With its glowing magenta ceiling, floor, and walls, the lavatory's shower looks more like a room meant for a Gaspar Noé film than a place to spruce up one's hygiene (the house it resides in is called Xeros). A small portrait painting replaces the usual bathroom suspect—the mirror—and sanded oriented strand board (OSB), a waste material typically used in framing, outfits the blocky, narrow quarter. See the rest of this sustainable steel mesh-clad live/work space in Phoenix, Arizona in our issue dedicated to green homes here.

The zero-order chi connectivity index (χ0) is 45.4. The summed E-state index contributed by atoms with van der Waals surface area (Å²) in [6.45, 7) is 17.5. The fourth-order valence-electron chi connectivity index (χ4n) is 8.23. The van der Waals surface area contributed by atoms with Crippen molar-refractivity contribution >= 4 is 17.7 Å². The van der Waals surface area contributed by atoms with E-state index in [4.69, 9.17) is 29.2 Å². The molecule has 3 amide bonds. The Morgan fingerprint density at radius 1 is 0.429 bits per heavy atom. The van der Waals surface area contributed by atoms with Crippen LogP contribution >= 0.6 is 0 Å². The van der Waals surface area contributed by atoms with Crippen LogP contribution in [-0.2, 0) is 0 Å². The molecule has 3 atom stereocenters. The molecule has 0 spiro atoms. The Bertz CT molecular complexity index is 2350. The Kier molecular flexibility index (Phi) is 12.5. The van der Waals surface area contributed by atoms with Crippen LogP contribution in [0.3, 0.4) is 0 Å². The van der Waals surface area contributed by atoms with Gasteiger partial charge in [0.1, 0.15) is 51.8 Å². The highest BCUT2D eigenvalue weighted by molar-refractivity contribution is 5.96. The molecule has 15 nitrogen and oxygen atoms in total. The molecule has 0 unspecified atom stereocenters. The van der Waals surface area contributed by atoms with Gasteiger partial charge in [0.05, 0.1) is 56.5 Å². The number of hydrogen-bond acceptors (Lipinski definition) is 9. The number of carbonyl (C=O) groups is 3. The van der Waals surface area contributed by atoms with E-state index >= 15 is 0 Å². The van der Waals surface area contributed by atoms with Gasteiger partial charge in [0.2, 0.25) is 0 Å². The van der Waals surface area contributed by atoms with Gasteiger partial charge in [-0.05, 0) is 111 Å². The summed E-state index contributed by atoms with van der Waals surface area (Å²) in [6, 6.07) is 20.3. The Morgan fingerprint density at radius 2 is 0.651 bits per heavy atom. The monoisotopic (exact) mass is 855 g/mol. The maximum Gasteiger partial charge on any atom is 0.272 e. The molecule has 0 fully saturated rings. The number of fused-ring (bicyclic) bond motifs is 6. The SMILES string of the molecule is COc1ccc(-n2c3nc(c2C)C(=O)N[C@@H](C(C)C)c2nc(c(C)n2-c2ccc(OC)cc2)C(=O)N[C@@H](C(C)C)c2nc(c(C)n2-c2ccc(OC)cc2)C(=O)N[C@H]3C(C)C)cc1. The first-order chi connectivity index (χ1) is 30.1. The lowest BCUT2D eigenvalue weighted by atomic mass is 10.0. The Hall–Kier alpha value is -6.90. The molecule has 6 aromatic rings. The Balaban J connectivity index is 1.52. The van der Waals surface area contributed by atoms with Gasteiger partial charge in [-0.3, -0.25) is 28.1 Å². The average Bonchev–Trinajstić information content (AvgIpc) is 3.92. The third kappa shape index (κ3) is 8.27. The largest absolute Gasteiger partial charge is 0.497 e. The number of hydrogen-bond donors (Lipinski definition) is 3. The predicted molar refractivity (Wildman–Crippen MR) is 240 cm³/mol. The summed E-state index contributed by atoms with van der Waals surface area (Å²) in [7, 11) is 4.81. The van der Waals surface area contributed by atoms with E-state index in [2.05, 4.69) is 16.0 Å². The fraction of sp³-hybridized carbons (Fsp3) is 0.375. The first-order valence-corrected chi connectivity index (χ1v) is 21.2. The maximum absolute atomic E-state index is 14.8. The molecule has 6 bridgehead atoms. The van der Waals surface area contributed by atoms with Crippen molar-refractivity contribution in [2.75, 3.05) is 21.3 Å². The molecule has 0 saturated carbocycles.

In August of 2004, a weekend-long party took place at a new house in the Hacienda Agua Caliente neighborhood of Tijuana, Mexico. The house was raw and unfinished, with bare concrete floors and exposed nail heads, but the art that adorned the walls and the music that rocked into the wee hours was a culmination of years of pondering the urban state of this exploding city just south of San Diego, California.